# What is the Correct Calculation for the Inertia Tensor in a 2D Rotation?

In summary: I are calculated using the following equation:I_{xx} = m_i y_{i}^{2}I_{yy} = m_i x_{i}^{2}I_{xy} = I_{yx} = - m_i x_i y_i
my homework problem deals w/ rotation in x-y plane. so the tensor is only 2d. inertial tensor still seems obscure to me... my question for now is purely mathematical. assuming the basis are (x,y). I calculated the components of I, is the following correct?
$$I_{xx} = m_i y_{i}^{2}$$
$$I_{yy} = m_i x_{i}^{2}$$
$$I_{xy} = I_{yx} = - m_i x_i y_i$$

for some reason my professor wrote...
$$I_{xx} = m_i x_{i}^{2}$$
and I'm pretty sure its not right

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You're fine (besides the missing summation symbols). Think of it this way: if you are rotating about the x-axis, would your inertia depend on where you are along the x-axis or how far away you are from the x-axis.

what about the off diagonal terms? are they moments about x=y line?... also do you need orthogonal basis for calculating inertial tensor? from the general definition it doesn't look like a requirement.

Sorry, I don't have a good analogy in mind for the products of inertia; maybe someone else reading the thread can help us out. I guess it comes into play when you have rotation that is not along one of the principal axes.
I suppose you could calculate the inertial tensor using a different basis, but wouldn't that just complicate the algebra(and unnecessarily at that)? I'm sorry if I haven't been much help.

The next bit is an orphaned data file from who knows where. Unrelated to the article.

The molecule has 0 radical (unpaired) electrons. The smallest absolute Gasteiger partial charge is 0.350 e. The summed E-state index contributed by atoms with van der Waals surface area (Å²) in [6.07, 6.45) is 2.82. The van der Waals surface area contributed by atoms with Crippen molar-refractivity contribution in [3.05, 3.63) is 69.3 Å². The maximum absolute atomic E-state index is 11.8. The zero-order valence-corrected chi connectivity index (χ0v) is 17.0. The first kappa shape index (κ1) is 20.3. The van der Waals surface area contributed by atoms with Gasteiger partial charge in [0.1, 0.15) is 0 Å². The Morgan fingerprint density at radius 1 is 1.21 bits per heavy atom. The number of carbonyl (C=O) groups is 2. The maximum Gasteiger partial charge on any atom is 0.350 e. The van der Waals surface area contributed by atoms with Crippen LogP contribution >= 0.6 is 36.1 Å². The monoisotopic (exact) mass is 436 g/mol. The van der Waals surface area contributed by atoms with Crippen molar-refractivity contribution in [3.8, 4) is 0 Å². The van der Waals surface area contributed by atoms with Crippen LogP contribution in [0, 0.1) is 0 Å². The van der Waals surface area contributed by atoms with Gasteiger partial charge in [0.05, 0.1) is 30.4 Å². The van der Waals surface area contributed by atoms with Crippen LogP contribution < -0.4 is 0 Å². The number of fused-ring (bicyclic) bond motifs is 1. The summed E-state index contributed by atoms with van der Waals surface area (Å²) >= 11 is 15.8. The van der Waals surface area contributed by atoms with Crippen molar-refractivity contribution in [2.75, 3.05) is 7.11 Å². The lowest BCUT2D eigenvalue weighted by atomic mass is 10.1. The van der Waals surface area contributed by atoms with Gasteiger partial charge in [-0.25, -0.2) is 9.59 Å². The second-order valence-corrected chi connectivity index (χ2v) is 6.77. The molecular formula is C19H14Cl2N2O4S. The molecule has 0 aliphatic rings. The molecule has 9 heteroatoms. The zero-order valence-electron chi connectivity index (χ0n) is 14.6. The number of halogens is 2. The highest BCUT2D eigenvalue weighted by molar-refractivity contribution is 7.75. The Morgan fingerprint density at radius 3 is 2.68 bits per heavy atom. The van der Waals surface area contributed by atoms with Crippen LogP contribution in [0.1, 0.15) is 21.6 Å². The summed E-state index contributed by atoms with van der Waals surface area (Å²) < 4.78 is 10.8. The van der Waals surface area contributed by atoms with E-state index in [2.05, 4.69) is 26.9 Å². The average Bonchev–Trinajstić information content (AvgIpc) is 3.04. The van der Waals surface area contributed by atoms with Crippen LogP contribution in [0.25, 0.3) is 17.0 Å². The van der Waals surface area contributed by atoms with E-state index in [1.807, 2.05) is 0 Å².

The full tensor (diagonal and off diagonal terms) is important for rotations about any axis through the origin in the x.y plane, not just the y = x line. The tensor product of I with the angular velocity vector gives the angular momentum vector. When the angular velocity vector is along the x or y axes, the off diagonal terms do not contribute.

I can see why angular momentum is in same direction as angular velocity if object rotates about principal axes only. My textbook derives the inertia tensor through rotational kinetic energy calculation. I can see that it relates energy w/ velocity... but i don't understand in what way products of inertia describe the relationship... perhaps i just need to do some problems and see how it all works out.

## What is an inertial tensor?

An inertial tensor is a mathematical representation of the distribution of mass and moments of inertia of a rigid body. It is used to describe how an object will respond to rotational forces.

## Why is the calculation of inertial tensor important?

The inertial tensor is important in understanding the dynamics and stability of a rigid body in motion. It is used in various fields such as engineering, physics, and robotics to predict and control the behavior of objects.

## How is the inertial tensor calculated?

The inertial tensor can be calculated using the mass distribution and geometry of the object. It involves integrating the mass distribution over the object's volume and multiplying it by the distance of the mass elements from the object's axis of rotation.

## What factors can affect the calculation of the inertial tensor?

The shape and mass distribution of the object are the main factors that affect the calculation of the inertial tensor. Other factors such as the object's orientation and the choice of reference frame can also have an impact.

## How is the inertial tensor used in real-life applications?

The inertial tensor is used in various real-life applications such as spacecraft and aircraft design, robotics, and video game physics. It is also used in sports equipment design, such as tennis rackets and golf clubs, to optimize performance and stability.

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